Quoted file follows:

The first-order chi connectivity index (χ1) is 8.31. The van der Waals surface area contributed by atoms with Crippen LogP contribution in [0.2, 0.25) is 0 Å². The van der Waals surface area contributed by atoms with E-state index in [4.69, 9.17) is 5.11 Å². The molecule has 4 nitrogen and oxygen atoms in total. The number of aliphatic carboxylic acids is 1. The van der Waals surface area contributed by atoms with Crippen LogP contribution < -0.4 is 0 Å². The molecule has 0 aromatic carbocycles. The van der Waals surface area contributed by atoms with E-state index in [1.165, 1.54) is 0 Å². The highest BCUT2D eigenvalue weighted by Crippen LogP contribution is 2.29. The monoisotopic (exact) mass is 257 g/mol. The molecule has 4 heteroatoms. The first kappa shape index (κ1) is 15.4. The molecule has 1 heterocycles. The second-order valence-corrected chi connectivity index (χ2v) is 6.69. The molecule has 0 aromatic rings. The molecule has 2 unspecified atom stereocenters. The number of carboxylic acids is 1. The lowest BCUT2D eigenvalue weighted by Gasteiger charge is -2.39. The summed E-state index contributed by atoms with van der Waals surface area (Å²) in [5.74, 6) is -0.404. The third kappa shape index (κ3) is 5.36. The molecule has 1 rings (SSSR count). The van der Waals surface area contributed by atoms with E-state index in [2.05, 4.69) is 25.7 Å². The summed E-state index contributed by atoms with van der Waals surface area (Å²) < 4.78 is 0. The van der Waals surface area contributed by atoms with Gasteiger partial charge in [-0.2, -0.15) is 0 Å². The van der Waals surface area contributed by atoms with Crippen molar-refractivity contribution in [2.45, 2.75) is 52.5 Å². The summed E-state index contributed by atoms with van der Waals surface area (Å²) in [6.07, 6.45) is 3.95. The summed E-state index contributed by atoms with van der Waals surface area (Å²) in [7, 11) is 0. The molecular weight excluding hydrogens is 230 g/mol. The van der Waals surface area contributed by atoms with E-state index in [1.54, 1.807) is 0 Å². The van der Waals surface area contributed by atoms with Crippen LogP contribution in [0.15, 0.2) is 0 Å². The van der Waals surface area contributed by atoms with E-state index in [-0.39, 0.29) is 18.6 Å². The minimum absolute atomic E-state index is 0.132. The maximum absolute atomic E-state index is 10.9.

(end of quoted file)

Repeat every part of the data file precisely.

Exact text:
The first-order chi connectivity index (χ1) is 8.31. The van der Waals surface area contributed by atoms with Crippen LogP contribution in [0.2, 0.25) is 0 Å². The van der Waals surface area contributed by atoms with E-state index in [4.69, 9.17) is 5.11 Å². The molecule has 4 nitrogen and oxygen atoms in total. The number of aliphatic carboxylic acids is 1. The van der Waals surface area contributed by atoms with Crippen LogP contribution < -0.4 is 0 Å². The molecule has 0 aromatic carbocycles. The van der Waals surface area contributed by atoms with E-state index in [1.165, 1.54) is 0 Å². The highest BCUT2D eigenvalue weighted by Crippen LogP contribution is 2.29. The monoisotopic (exact) mass is 257 g/mol. The molecule has 4 heteroatoms. The first kappa shape index (κ1) is 15.4. The molecule has 1 heterocycles. The second-order valence-corrected chi connectivity index (χ2v) is 6.69. The molecule has 0 aromatic rings. The molecule has 2 unspecified atom stereocenters. The number of carboxylic acids is 1. The lowest BCUT2D eigenvalue weighted by Gasteiger charge is -2.39. The summed E-state index contributed by atoms with van der Waals surface area (Å²) in [5.74, 6) is -0.404. The third kappa shape index (κ3) is 5.36. The molecule has 1 rings (SSSR count). The van der Waals surface area contributed by atoms with E-state index in [2.05, 4.69) is 25.7 Å². The summed E-state index contributed by atoms with van der Waals surface area (Å²) < 4.78 is 0. The van der Waals surface area contributed by atoms with Gasteiger partial charge in [-0.2, -0.15) is 0 Å². The van der Waals surface area contributed by atoms with Crippen molar-refractivity contribution in [2.45, 2.75) is 52.5 Å². The summed E-state index contributed by atoms with van der Waals surface area (Å²) in [6.07, 6.45) is 3.95. The summed E-state index contributed by atoms with van der Waals surface area (Å²) in [7, 11) is 0. The molecular weight excluding hydrogens is 230 g/mol. The van der Waals surface area contributed by atoms with E-state index in [1.54, 1.807) is 0 Å². The van der Waals surface area contributed by atoms with Crippen LogP contribution in [0.15, 0.2) is 0 Å². The van der Waals surface area contributed by atoms with E-state index in [-0.39, 0.29) is 18.6 Å². The minimum absolute atomic E-state index is 0.132. The maximum absolute atomic E-state index is 10.9.